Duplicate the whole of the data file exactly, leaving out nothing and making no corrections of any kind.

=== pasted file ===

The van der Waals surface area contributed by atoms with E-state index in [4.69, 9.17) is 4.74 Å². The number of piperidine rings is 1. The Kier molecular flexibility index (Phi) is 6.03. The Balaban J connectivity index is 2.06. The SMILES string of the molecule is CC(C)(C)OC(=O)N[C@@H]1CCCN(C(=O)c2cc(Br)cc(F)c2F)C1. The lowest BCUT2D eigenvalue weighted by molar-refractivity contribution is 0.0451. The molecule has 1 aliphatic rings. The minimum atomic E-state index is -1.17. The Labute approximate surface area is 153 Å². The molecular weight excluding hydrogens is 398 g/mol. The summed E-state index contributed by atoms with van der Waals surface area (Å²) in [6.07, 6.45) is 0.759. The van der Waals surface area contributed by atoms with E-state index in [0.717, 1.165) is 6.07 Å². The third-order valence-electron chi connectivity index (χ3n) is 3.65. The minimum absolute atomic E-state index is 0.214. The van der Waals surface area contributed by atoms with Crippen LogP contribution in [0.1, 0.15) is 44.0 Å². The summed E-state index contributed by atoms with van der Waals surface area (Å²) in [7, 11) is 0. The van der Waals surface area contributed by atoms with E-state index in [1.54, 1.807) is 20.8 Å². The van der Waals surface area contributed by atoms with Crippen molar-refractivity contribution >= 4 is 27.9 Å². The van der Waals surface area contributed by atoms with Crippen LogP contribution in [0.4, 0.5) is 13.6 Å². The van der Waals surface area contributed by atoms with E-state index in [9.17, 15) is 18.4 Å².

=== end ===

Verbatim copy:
The van der Waals surface area contributed by atoms with E-state index in [4.69, 9.17) is 4.74 Å². The number of piperidine rings is 1. The Kier molecular flexibility index (Phi) is 6.03. The Balaban J connectivity index is 2.06. The SMILES string of the molecule is CC(C)(C)OC(=O)N[C@@H]1CCCN(C(=O)c2cc(Br)cc(F)c2F)C1. The lowest BCUT2D eigenvalue weighted by molar-refractivity contribution is 0.0451. The molecule has 1 aliphatic rings. The minimum atomic E-state index is -1.17. The Labute approximate surface area is 153 Å². The molecular weight excluding hydrogens is 398 g/mol. The summed E-state index contributed by atoms with van der Waals surface area (Å²) in [6.07, 6.45) is 0.759. The van der Waals surface area contributed by atoms with E-state index in [0.717, 1.165) is 6.07 Å². The third-order valence-electron chi connectivity index (χ3n) is 3.65. The minimum absolute atomic E-state index is 0.214. The van der Waals surface area contributed by atoms with Crippen LogP contribution in [0.1, 0.15) is 44.0 Å². The summed E-state index contributed by atoms with van der Waals surface area (Å²) in [7, 11) is 0. The van der Waals surface area contributed by atoms with E-state index in [1.54, 1.807) is 20.8 Å². The van der Waals surface area contributed by atoms with Crippen molar-refractivity contribution >= 4 is 27.9 Å². The van der Waals surface area contributed by atoms with Crippen LogP contribution in [0.4, 0.5) is 13.6 Å². The van der Waals surface area contributed by atoms with E-state index in [9.17, 15) is 18.4 Å².